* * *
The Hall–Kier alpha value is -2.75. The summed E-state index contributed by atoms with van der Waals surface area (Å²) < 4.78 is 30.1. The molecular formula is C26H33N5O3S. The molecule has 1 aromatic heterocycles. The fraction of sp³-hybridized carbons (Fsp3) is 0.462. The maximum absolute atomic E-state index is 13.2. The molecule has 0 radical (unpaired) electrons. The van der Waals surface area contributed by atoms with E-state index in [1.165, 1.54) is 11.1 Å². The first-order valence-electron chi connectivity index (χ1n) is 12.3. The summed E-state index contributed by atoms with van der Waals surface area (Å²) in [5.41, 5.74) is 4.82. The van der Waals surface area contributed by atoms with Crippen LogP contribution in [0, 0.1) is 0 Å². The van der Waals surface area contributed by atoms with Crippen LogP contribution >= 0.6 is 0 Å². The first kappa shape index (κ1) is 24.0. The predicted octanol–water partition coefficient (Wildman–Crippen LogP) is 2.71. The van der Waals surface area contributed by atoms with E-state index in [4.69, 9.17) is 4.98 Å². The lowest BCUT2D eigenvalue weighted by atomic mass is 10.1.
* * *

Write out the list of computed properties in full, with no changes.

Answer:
The Hall–Kier alpha value is -2.75. The summed E-state index contributed by atoms with van der Waals surface area (Å²) < 4.78 is 30.1. The molecular formula is C26H33N5O3S. The molecule has 1 aromatic heterocycles. The fraction of sp³-hybridized carbons (Fsp3) is 0.462. The maximum absolute atomic E-state index is 13.2. The molecule has 0 radical (unpaired) electrons. The van der Waals surface area contributed by atoms with E-state index in [1.165, 1.54) is 11.1 Å². The first-order valence-electron chi connectivity index (χ1n) is 12.3. The summed E-state index contributed by atoms with van der Waals surface area (Å²) in [5.41, 5.74) is 4.82. The van der Waals surface area contributed by atoms with Crippen LogP contribution in [0, 0.1) is 0 Å². The van der Waals surface area contributed by atoms with Crippen LogP contribution >= 0.6 is 0 Å². The first kappa shape index (κ1) is 24.0. The predicted octanol–water partition coefficient (Wildman–Crippen LogP) is 2.71. The van der Waals surface area contributed by atoms with E-state index in [4.69, 9.17) is 4.98 Å². The lowest BCUT2D eigenvalue weighted by atomic mass is 10.1.